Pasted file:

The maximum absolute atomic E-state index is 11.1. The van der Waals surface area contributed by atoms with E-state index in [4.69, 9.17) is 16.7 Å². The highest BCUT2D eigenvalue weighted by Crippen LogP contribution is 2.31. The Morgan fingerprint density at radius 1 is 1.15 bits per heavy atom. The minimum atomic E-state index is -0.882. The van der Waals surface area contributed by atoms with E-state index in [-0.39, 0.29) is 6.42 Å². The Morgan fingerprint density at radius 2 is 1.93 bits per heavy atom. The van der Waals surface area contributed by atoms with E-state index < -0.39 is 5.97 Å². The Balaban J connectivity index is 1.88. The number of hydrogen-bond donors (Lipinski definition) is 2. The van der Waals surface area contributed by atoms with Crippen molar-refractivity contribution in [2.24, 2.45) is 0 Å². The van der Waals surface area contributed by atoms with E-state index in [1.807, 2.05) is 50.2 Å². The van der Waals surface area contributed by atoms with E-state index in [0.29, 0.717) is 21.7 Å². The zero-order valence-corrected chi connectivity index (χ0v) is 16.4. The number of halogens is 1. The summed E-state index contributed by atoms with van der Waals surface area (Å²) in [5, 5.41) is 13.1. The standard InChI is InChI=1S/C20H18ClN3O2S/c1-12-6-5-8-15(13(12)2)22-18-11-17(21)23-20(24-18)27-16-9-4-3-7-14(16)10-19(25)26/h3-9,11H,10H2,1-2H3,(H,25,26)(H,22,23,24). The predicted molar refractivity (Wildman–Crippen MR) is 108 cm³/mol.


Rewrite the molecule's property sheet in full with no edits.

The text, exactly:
The maximum absolute atomic E-state index is 11.1. The van der Waals surface area contributed by atoms with E-state index in [4.69, 9.17) is 16.7 Å². The highest BCUT2D eigenvalue weighted by Crippen LogP contribution is 2.31. The Morgan fingerprint density at radius 1 is 1.15 bits per heavy atom. The minimum atomic E-state index is -0.882. The van der Waals surface area contributed by atoms with E-state index in [-0.39, 0.29) is 6.42 Å². The Morgan fingerprint density at radius 2 is 1.93 bits per heavy atom. The van der Waals surface area contributed by atoms with E-state index < -0.39 is 5.97 Å². The Balaban J connectivity index is 1.88. The number of hydrogen-bond donors (Lipinski definition) is 2. The van der Waals surface area contributed by atoms with Crippen molar-refractivity contribution in [2.24, 2.45) is 0 Å². The van der Waals surface area contributed by atoms with E-state index in [1.807, 2.05) is 50.2 Å². The van der Waals surface area contributed by atoms with E-state index in [0.29, 0.717) is 21.7 Å². The zero-order valence-corrected chi connectivity index (χ0v) is 16.4. The number of halogens is 1. The summed E-state index contributed by atoms with van der Waals surface area (Å²) in [5, 5.41) is 13.1. The standard InChI is InChI=1S/C20H18ClN3O2S/c1-12-6-5-8-15(13(12)2)22-18-11-17(21)23-20(24-18)27-16-9-4-3-7-14(16)10-19(25)26/h3-9,11H,10H2,1-2H3,(H,25,26)(H,22,23,24). The predicted molar refractivity (Wildman–Crippen MR) is 108 cm³/mol.